So, if he’s going to stay on the court with Ben Simmons, yes he has to hit free throws, but that’s part of a larger question of finishing imperfect plays with points. Here’s a prime example:

Claxton will often have to finish over Simmons’ man, as he attempts to do here with a strong move, just missing. For Simmons’ part, it’s nice to see him get on the glass and keep the play alive.

These aren’t the Nets of 2020-’21. You won’t see a ton of uncontested dunks and free runs to the rim. The passing can only be so good, it’s on Claxton to make the most of it.

Markieff Morris: How much does he have left in the tank?

It’s nice we only have to ask this question about one Net this year, as opposed to the 12 aging (and often angry) big men they had on the roster entering last season. The stretch-5 potential is nice, but it won’t matter if he’s too slow to make closeouts and recover on defense. If teams counter Morris-at-the-5 lineups by going small and mobile as well, Morris just can’t be the slowest guy on the court. He’s not ancient, just 33 years old, but this is still a question worth monitoring.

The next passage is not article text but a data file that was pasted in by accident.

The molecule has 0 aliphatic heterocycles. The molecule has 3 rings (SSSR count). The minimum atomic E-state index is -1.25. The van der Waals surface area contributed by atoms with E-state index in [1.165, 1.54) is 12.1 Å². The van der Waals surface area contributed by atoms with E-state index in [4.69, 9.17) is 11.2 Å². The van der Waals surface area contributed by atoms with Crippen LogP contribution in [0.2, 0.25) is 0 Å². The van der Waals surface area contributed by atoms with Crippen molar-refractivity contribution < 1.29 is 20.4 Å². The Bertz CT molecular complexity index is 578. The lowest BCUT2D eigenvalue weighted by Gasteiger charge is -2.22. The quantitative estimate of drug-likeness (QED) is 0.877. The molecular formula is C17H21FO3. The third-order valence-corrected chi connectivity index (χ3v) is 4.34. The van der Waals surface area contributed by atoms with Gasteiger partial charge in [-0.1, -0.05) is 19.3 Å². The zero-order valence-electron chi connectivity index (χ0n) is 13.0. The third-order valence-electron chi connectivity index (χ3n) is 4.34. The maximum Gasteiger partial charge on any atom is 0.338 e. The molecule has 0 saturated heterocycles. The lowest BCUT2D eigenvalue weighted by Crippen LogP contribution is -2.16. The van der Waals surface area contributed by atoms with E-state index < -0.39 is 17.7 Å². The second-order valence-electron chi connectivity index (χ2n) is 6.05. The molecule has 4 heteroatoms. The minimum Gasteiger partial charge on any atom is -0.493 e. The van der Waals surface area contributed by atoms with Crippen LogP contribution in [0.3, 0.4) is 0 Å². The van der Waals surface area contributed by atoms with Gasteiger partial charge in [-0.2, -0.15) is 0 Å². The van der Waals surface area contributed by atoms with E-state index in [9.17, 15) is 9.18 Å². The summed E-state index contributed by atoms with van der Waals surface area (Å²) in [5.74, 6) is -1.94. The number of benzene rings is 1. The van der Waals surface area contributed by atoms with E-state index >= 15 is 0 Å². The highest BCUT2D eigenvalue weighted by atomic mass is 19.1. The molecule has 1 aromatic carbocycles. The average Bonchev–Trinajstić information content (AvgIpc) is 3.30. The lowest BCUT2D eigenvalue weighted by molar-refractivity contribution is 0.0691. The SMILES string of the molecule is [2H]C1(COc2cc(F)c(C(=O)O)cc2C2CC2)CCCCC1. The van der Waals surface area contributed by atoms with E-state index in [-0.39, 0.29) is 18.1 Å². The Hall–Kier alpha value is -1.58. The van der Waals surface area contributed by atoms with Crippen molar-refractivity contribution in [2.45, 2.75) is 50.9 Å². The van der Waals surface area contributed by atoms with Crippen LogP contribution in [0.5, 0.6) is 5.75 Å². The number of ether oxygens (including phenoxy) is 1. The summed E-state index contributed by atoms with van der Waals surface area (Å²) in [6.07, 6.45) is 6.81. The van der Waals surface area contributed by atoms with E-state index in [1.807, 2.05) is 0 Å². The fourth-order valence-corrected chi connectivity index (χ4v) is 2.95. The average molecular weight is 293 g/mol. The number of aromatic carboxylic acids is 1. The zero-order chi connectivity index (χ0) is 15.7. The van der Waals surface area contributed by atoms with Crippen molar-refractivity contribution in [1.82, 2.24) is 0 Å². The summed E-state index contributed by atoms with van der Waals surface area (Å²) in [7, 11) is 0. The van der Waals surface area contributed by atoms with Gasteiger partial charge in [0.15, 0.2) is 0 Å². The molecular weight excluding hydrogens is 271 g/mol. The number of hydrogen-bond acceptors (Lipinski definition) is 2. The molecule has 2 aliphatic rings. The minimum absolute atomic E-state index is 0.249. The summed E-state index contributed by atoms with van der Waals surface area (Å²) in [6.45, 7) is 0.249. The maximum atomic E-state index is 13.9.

Kessler Edwards: Is there a leap coming?

The sell on Edwards coming out of Pepperdine is that he was about ready to provide 3-and-D impact immediately. And, for the most part, that was true. He competes like hell on defense with super live legs and long arms to boot. But on this roster, it won’t be enough to garner consistent playing time unless there’s a bit more comfort to his offense in Year 2. Yes, he has to make shots. Beyond that, though, he can’t have the deer-in-headlights look with the ball. Even though it’s hard to envision right now, history tells us he will get a chance at some point this season. When that happens, will he fade into the background?

Cam Thomas: Does he have a role on this team, this year?

And no, not when Irving and/or Durant miss games and there are shots available for him. In year one, he showed that he’s an NBA player. Some of the shotmaking is undeniable. But on this team, is there a reason to play him over Seth Curry and Patty Mills? He gets more comfortable reading the floor with every pick-and-roll rep, but is that development accelerated enough to matter in the near future, or is he trade bait this year?